The first thing I had to acknowledge and come to terms with after having Maggie is that out of necessity, I now go through writing “seasons”. There are times when I’m absolutely unable to write for months at a time and that’s okay, because my family comes first. After Maggie was born I took about 5-6 months off of writing completely and recently I’ve taken a few months off due to some family things and the fact that Tyler and I were involved in a community theater production of Les Miserables which took up a great deal of time.

Whenever possible, though, I do make a point of writing at least a little everyday. I have routine I follow that distributes my bigger household chores over the course of the week so no one day is completely bogged down, and I’m able to consistently get in half an hour or an hour at the keyboard. Naptime is key 😉 And when you have very limited time to write, writer’s block is not an option! It forces you to just do the work and silence your internal editor.

You’ve had a few short stories published with Curiosity Quills, on their website. Are you working on any other short stories right now? What about novels?

I don’t have any shorts actively underway right now, though I do have a list of jotted down ideas I’m working through, in hopes of possibly assembling a collection of short work. Right now I’m just trying to finish a novel I have on the go. It started out as a short story which got out of control! As soon as I finish my current work in progress (I’m at about the halfway point) I have another novel which stalled at around 40k that I’d like to go back to and complete.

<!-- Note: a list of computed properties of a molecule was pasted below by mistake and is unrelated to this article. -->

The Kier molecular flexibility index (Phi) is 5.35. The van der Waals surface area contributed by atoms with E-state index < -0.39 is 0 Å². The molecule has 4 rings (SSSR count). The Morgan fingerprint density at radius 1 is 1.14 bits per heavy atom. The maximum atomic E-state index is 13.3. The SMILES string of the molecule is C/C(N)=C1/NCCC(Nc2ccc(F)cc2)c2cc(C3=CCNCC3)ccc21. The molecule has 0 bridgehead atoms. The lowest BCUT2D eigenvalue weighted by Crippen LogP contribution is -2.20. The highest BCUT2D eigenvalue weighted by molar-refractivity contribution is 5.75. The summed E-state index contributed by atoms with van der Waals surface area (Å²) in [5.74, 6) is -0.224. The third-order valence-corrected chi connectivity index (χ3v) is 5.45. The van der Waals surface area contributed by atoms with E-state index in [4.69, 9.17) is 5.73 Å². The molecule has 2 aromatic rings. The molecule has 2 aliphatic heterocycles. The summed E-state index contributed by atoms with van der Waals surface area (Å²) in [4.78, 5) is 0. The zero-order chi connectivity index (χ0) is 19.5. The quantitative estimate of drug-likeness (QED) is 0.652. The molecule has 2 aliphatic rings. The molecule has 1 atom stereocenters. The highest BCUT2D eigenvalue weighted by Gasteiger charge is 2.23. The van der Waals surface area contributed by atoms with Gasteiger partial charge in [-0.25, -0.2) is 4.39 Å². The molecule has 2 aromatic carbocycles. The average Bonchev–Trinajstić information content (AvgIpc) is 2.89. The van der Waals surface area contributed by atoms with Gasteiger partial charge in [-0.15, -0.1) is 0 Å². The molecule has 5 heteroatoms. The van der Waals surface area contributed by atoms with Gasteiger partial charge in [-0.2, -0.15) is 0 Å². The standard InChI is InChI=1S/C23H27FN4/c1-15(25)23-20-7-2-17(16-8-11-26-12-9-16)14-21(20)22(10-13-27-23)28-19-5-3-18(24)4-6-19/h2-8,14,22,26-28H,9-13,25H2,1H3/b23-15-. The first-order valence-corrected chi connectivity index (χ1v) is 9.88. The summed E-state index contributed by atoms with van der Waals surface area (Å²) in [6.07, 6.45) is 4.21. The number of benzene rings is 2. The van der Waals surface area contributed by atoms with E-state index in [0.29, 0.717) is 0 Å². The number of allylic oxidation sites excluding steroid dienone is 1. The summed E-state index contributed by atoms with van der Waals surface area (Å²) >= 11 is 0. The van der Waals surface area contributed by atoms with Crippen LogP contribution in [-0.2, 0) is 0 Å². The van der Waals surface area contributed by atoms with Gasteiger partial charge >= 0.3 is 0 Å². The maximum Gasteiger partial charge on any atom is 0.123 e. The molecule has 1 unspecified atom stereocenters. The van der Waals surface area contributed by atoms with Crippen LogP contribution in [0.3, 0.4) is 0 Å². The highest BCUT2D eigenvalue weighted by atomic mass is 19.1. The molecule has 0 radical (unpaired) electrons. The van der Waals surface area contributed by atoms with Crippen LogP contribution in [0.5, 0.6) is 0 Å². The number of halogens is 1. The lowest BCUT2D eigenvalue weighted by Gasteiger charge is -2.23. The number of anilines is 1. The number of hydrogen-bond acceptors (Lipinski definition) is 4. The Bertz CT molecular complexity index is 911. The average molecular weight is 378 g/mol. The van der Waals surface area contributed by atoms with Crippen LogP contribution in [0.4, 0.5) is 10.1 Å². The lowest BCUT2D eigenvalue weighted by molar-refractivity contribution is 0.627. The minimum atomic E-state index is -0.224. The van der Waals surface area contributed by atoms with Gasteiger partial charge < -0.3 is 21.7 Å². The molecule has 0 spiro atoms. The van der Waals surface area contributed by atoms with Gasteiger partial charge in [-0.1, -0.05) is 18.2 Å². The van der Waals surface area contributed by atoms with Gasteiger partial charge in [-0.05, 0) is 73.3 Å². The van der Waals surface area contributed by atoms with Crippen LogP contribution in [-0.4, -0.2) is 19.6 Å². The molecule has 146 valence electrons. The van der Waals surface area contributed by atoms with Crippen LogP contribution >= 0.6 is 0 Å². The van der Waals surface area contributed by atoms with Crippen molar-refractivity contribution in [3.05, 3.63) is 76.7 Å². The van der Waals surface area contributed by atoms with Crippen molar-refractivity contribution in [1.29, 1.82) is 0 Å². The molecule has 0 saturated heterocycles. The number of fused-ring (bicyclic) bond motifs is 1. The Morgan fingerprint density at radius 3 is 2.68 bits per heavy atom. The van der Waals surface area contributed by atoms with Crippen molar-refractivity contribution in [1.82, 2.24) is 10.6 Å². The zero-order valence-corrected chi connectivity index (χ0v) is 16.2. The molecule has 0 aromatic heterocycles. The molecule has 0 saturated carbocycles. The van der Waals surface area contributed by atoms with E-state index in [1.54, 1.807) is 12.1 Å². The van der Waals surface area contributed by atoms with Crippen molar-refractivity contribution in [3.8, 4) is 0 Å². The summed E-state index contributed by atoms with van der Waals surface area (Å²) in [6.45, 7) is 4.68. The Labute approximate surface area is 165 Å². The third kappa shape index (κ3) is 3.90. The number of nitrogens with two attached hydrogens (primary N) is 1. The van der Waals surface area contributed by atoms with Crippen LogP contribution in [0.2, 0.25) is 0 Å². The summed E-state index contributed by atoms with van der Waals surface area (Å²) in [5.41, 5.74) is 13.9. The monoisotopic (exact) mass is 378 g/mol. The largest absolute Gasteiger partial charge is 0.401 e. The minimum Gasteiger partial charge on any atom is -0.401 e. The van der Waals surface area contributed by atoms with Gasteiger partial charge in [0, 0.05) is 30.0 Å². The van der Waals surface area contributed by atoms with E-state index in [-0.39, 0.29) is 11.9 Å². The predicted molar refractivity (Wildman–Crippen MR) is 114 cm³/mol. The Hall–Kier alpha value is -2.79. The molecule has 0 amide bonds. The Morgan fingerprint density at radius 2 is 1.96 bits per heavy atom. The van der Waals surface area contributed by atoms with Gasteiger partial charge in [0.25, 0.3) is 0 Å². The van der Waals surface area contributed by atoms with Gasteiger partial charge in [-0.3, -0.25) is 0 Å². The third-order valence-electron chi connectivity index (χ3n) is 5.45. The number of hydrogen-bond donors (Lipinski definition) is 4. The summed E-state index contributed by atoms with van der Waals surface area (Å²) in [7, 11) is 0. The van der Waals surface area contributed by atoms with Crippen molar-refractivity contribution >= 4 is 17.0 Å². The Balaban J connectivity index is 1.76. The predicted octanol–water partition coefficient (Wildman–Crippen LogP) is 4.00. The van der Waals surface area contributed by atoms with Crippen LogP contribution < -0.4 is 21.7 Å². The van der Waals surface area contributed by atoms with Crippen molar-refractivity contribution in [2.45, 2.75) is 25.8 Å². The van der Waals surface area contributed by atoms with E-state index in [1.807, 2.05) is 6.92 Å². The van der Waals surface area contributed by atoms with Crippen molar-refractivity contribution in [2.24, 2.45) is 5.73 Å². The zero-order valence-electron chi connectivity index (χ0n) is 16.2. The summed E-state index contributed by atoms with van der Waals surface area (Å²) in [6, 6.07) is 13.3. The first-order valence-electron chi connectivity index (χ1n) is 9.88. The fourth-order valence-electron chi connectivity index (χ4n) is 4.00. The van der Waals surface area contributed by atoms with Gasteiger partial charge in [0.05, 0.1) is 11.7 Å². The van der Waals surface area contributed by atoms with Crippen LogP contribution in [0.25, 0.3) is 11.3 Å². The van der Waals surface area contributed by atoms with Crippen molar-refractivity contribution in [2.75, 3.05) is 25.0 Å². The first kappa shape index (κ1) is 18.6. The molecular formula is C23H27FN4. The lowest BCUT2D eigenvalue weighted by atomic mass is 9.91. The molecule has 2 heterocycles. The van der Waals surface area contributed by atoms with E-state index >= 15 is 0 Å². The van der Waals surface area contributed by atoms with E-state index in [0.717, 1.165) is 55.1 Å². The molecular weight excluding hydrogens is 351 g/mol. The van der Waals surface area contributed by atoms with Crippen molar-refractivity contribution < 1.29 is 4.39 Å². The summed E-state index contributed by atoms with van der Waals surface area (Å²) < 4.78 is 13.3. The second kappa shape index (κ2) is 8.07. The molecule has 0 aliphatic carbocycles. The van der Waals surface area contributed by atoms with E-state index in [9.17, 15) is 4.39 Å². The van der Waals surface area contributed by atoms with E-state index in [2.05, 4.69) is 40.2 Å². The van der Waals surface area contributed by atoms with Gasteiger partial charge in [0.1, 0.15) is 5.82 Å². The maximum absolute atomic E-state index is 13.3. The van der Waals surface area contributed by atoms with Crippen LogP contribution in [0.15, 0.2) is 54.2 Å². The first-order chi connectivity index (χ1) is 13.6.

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What do you love most about writing, both in general, and about writing fantasy?

I love the escapist aspect of it. At any time I’m able to jump into the drama and intrigue of another place without paying for a plane ticket! I particularly like writing fantasy because I’m able to build the landscape of my stories from the ground up. Not having to do research is a wonderful thing! Fantasy is what I read most of as well, so I have a clearer grasp of what works and doesn’t work in the genre, what ideas have become old and tired, etc, which enables me to write better stories.

Building from the ground up is one of the things I love about writing fantasy as well!

Thank you so much for being here today, Laura!

If you have any questions for Laura, please leave a comment! You can also find out more about her at her blog.

Photo courtesy of Ars Electronica.
Photo courtesy of Ars Electronica.

Interested in being featured on Picking Their Brains? I’m looking for guest posts on topics on everything from writing to publishing to urban farming and crafting. Just send me a message if you’ve got a topic in mind!

5 thoughts on “Picking Their Brains: Laura, the Merry Mennonite

  1. Excellent interview!

    The best part was that Laura sometimes writes by seasons. I know that scenario all too well. People are busy and writing is only one aspect of our lives.

    PS I’m not too sure I’d ever share a house with my parents though. I lived with my in-laws for 9 months and that was 9 months too long. LOL.

  2. Nice interview! The living together to keep her mother from being alone is a great idea. It seems more families are looking at situations like this to look after each other.

    1. Indeed. Sometimes it’s nice to see that a need for money to stretch further is bringing back some of the ways things used to be done. We’re relearning the practicalities our ancestors knew.

  3. Thanks for the interview, Rebekah! And thanks for the comments, Maria and MAJK.

    Living communally works super well for my family, but my hubby and I took a really objective look at whether or not we’d be able to do it before we dove in. Some people just mesh and others don’t–it’s definitely not the right fit for everyone, but it makes sense for us. It’s nice to have chores spread out a little more evenly and for my kiddo to live with her grandparents. There are a lot of pros that can outweigh any cons!